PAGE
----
India is undergoing an energy transition from fossil-based to clean energy. Our quarterly Market Handbook helps identify and analyse trends, present data-backed evidence and connect the dots to present a short-term market outlook.
Key Findings
  • Total generation in Q1 FY22 was up by 17.2% compared to Q1 FY21, although Q1 FY22 also sustained Covid-19 second wave led lockdown similar to the Covid-19 first wave in Q1 FY21.
    • April: Up by 40.2%
    • May: Up by 7.4%
    • June: Up by 8.2%
    • Total Q1 FY22:: Up by 17.2%
  • Overall RE generation increased by 15.0%, while large hydro generation dipped by 11.7%, and coal/lignite generation grew significantly by 27.9% (vs. Q1 FY21).
  • RE’s share in average daily generation remained nearly the same in Q1 FY22 (vs. Q1 FY21), hydro saw a decline while coal/lignite notably increased.
    • RE: Share down from 11.8% to 11.5%
    • Hydro: Share down from 14.6% to 11.0%
    • Coal/lignite: Share up from 65.9% to 72.0%
Figure 1: Source-wise daily generation
Source: POSOCO. Note: RE technologies include solar, wind, biomass, waste-to-energy, and small hydro and do not include rooftop solar and large hydro (>25 MW) generation.
  • The amount overdue by discoms to power producers significantly declined by 34.0% in Q1 FY22 (from INR 1,35,177 crore in Q1 FY21 to INR 89,154 crore in Q1 FY22) owning to disbursement of funds under the PFC/REC liquidity scheme announced in Q1 FY21.
  • The Covid-19-led economic shock affected the discoms’ ability to pay power producers in time. In Maharashtra, Rajasthan, Madhya Pradesh, Karnataka, and Chhattisgarh, the payable days for power purchase increased by more than a month in Q1 FY22 (vs. Q1 FY21).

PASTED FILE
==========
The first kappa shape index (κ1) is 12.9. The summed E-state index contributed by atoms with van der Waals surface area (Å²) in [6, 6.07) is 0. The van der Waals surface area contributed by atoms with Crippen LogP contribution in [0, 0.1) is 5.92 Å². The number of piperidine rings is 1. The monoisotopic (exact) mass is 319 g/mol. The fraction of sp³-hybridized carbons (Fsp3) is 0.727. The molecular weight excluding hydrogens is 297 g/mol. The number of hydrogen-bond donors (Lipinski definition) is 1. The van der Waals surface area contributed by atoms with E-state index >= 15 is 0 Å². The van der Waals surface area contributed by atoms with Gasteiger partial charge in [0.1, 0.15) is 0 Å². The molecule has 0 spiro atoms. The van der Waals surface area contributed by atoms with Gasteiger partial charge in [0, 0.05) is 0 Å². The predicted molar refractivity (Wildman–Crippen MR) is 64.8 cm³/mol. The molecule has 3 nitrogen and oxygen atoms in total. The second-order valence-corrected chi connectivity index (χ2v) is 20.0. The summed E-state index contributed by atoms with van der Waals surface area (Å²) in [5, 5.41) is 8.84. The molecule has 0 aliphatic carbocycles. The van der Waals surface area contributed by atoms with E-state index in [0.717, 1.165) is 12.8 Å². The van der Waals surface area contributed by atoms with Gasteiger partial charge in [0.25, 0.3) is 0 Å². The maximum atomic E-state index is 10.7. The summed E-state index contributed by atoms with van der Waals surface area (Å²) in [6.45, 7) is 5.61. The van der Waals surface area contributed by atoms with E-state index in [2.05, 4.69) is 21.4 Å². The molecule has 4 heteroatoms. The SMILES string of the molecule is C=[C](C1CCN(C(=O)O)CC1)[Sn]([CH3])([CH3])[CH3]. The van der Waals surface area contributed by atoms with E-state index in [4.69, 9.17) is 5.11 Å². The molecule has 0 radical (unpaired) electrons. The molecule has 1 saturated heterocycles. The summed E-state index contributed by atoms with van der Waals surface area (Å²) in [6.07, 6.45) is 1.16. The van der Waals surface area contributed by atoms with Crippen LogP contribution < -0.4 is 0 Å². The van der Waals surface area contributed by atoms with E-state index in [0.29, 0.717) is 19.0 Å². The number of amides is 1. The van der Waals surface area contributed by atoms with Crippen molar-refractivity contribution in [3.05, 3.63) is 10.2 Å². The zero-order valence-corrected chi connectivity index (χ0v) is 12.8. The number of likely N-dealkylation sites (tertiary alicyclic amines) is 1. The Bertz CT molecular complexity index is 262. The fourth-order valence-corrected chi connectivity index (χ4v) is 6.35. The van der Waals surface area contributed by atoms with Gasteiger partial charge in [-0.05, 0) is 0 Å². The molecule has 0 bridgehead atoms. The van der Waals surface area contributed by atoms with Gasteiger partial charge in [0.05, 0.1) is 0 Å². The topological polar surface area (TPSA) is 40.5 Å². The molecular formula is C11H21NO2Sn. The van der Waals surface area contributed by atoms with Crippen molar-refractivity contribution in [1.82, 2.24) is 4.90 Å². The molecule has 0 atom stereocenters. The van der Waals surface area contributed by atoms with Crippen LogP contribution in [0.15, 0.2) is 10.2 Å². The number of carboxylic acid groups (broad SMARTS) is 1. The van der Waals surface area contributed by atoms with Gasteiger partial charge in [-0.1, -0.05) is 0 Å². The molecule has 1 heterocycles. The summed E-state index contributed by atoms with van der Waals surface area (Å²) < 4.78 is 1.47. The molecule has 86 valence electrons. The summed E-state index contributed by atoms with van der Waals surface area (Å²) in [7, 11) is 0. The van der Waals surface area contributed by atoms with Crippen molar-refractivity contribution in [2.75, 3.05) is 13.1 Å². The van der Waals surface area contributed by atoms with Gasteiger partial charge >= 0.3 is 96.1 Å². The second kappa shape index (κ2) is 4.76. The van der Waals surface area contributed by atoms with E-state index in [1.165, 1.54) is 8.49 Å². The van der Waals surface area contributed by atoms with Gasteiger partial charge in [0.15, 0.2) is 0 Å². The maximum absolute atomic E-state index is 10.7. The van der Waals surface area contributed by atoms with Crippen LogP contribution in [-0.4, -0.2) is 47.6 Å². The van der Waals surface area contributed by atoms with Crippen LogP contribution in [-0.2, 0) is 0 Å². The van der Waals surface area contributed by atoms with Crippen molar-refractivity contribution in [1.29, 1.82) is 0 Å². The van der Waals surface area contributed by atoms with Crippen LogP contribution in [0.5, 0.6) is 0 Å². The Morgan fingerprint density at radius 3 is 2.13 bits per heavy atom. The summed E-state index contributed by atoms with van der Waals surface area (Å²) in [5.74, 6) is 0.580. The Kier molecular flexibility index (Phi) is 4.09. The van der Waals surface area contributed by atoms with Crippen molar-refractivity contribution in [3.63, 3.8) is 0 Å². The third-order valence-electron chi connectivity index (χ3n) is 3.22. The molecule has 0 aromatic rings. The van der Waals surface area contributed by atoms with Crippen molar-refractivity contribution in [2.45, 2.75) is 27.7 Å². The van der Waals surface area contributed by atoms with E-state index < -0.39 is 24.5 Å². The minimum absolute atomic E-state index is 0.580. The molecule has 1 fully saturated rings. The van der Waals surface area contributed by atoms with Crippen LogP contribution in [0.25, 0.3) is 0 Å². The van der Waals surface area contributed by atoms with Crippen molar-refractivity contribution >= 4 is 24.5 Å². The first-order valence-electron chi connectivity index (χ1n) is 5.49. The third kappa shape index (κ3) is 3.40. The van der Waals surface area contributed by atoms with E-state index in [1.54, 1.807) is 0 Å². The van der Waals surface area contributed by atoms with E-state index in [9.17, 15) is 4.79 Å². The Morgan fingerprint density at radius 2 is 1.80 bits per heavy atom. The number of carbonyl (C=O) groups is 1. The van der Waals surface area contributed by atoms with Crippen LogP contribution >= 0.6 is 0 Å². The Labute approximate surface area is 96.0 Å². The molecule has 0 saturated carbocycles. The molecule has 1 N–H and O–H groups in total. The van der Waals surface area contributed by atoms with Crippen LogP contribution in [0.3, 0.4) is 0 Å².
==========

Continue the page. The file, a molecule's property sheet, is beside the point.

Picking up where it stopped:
• In June 2021, the Union Cabinet approved the revamped, reforms-based, result-linked scheme for the power distribution sector with an outlay of INR 3,03,758 crore over five years to provide conditional finance to discoms to improve their operational efficiency and financial sustainability.
Figure 2: Discom payable and receivable days for RE rich states
Source: UDAY portal (based on data disclosed by discoms as of 30 June 2021). *Data not available for these states; values derived from 2018–19/ 2019–20 financial reports.
  • After witnessing considerable gains in the latter half of FY21, RE stocks stumbled in April and May 2021 due to the second wave of the Covid-19 pandemic.
  • The share prices of pure-play RE developer Adani Green Energy fluctuated noticeably. It garnered noticeable investor interest after acquiring SB Energy’s 5 GW portfolio in May 2021. The stock fell sharply in June 2021 amid reports of NSDL freezing the accounts of three foreign funds that own sizeable stakes in the Adani Group of companies.
  • The stock price of Suzlon Energy and Inox Wind, a wind developer-manufacturer, garnered investor’s interest following the announcement of Q4 FY21 results. Net loss for Suzlon Energy narrowed to INR 54.8 crore in Q4 FY21 from INR 834.0 crore in Q4 FY20.
Figure 3: Change in key renewable energy stock prices (indexed to 100)
Source: Money Control.
* National Securities Depository Limited.
  • Indian RE developers have traditionally relied on the international green bonds market to access low-cost finance due to low liquidity and credit rating constraints in the Indian bond market. In the last six months (January to June 2021), USD 3.6 billion worth of international green bonds were issued by RE developers.
  • JSW Hydro entered the international market in Q1 FY22 with a USD 707 million BB+ (EXP) rated issuance to refinance its hydro assets.
  • Vector Green Energy is set to issue the first AAA-rated green bond in the domestic market to raise INR 1,237 crore (USD 165 million).
  • No notable fluctuations were observed in RE bond yields due to the Covid-19 second wave, unlike in Q1 FY21, where a temporary spike in bond yields was noted.
Figure 4: Bond yields* and key financial rates
Source: Reserve Bank of India, State Bank of India, Trading Economics, Money Control, and BondEvalue. *Current yield.